Write plain English in the experience section
In the section where you can fill in your past positions, Linked again uses an algorithm to scan each heading for keywords. Rather than saying owner, manager or founder in these position headings, include descriptive job titles such as ‘Mechanic’, or ‘Owner and Mechanic’. Then use the first line of text to expand on this, such as to explain you founded the business.
Add a video
LinkedIn now allows users to add video links to their profile summaries. Video can do a good job of building trust and conveying non-verbal messages, which represent about 85% of all communication. Add a video here if you can.
List your voluntary work
Showing your connection to charities through volunteer positions is useful: it reveals more about you and your passions, why others should work with you and what your business stands for. It can also help open up conversations with potential clients and customers. It also speaks to your values and philanthropic nature, which is important for your brand. You volunteer work also shows a broader range of application of your skills than might be able to be demonstrated in a specific role, which assists if you are looking to step change in your business or job and need to show how you can do so.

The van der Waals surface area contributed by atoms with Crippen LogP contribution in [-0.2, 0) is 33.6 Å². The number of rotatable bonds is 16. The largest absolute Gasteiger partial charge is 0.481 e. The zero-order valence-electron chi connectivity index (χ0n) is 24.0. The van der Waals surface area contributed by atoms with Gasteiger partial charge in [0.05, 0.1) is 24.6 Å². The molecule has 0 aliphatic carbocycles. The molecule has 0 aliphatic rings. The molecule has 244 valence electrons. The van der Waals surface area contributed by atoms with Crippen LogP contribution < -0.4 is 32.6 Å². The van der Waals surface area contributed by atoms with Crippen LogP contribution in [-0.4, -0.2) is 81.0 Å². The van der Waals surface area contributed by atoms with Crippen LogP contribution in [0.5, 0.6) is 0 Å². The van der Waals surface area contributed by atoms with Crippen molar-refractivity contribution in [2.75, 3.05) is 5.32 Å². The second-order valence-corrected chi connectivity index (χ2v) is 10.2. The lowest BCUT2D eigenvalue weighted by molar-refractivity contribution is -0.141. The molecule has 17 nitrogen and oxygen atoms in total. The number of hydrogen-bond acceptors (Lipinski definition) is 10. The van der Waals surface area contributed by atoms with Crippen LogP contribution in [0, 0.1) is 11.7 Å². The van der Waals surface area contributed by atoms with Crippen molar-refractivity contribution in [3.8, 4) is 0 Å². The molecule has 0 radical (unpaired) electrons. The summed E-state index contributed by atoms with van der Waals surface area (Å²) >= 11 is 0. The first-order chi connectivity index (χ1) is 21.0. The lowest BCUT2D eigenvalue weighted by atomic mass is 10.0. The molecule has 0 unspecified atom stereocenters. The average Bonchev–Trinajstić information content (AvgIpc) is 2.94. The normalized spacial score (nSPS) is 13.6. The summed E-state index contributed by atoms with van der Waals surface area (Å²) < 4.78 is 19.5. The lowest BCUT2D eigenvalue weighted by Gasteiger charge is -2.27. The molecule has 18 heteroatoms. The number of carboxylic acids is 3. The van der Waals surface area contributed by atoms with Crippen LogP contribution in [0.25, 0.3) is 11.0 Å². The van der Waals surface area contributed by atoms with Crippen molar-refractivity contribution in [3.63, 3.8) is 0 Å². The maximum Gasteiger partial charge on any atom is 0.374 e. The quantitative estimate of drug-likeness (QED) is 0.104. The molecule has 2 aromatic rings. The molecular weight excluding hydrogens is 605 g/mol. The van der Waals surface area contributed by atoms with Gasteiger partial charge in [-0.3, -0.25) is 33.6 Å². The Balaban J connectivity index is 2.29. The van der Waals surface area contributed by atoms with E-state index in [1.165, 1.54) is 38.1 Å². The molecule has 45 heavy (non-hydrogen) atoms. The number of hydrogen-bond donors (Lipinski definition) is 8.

LinkedIn members who list skills are 13 times more likely to be viewed, so be sure to list some. You will soon find your contacts are endorsing them – and you can do the same for others you know well. At times you may see that one of your connections has endorsed you for a skill that you hadn’t listed; LinkedIn has added this skill as a suggestion from its ‘knowledge’ of you, and you get the option to add or omit that skill from your list. Be expansive on what you can demonstrate, remember the fuller the profile, the better the ranking.
If you want to be contacted, make sure your email address and/or phone number is listed.
Ask someone you trust to give you some feedback on what you’ve written. They may encourage you to sell yourself more (or less!) in your Summary, or find typing errors you would rather not have spotted by your potential clients and customers.
Account and settings
Once you have published your profile, click on your photo at the right-hand end of the menu bar to access your account and settings. This is counter-intuitive for some people.
Build a network
You may approach the LinkedIn network differently from, say, Facebook; it’s quite common to connect with people even if you don’t know them very well. Start by searching for people you know and send them a request to connect. If you can, replace the standard LinkedIn text with a friendly remark.
Connecting with someone on LinkedIn can be a useful way of staying in touch with them; for example, if you meet someone at a business networking event, you may not necessarily want to email them afterwards, but perhaps you would like to send them a friendly ‘request to connect’ message through LinkedIn.